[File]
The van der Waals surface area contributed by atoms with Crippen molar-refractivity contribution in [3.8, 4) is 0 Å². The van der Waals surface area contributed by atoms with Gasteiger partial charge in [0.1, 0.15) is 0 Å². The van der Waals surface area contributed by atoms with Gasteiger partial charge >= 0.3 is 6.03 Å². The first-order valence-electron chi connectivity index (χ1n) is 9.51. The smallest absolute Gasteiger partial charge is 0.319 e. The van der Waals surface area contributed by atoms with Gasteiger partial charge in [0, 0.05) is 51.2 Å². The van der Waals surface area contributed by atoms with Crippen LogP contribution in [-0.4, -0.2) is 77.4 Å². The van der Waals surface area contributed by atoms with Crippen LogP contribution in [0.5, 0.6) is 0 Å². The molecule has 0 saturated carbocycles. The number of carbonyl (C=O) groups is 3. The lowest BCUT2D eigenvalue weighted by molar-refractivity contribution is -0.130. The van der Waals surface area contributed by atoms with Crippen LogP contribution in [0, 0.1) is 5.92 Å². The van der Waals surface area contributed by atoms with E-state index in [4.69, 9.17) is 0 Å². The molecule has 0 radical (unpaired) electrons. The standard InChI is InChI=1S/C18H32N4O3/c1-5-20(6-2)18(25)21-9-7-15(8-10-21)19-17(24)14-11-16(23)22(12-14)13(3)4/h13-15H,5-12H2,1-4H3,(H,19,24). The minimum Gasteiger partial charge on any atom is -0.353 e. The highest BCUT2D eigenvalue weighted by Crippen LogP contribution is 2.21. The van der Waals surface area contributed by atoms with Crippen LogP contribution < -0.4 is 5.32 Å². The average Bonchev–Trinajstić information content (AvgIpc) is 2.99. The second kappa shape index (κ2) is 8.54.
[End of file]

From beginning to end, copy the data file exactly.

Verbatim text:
The van der Waals surface area contributed by atoms with Crippen molar-refractivity contribution in [3.8, 4) is 0 Å². The van der Waals surface area contributed by atoms with Gasteiger partial charge in [0.1, 0.15) is 0 Å². The van der Waals surface area contributed by atoms with Gasteiger partial charge >= 0.3 is 6.03 Å². The first-order valence-electron chi connectivity index (χ1n) is 9.51. The smallest absolute Gasteiger partial charge is 0.319 e. The van der Waals surface area contributed by atoms with Gasteiger partial charge in [0, 0.05) is 51.2 Å². The van der Waals surface area contributed by atoms with Crippen LogP contribution in [-0.4, -0.2) is 77.4 Å². The van der Waals surface area contributed by atoms with Crippen LogP contribution in [0.5, 0.6) is 0 Å². The molecule has 0 saturated carbocycles. The number of carbonyl (C=O) groups is 3. The lowest BCUT2D eigenvalue weighted by molar-refractivity contribution is -0.130. The van der Waals surface area contributed by atoms with Crippen LogP contribution in [0, 0.1) is 5.92 Å². The van der Waals surface area contributed by atoms with E-state index in [4.69, 9.17) is 0 Å². The molecule has 0 radical (unpaired) electrons. The standard InChI is InChI=1S/C18H32N4O3/c1-5-20(6-2)18(25)21-9-7-15(8-10-21)19-17(24)14-11-16(23)22(12-14)13(3)4/h13-15H,5-12H2,1-4H3,(H,19,24). The minimum Gasteiger partial charge on any atom is -0.353 e. The highest BCUT2D eigenvalue weighted by Crippen LogP contribution is 2.21. The van der Waals surface area contributed by atoms with Crippen LogP contribution < -0.4 is 5.32 Å². The average Bonchev–Trinajstić information content (AvgIpc) is 2.99. The second kappa shape index (κ2) is 8.54.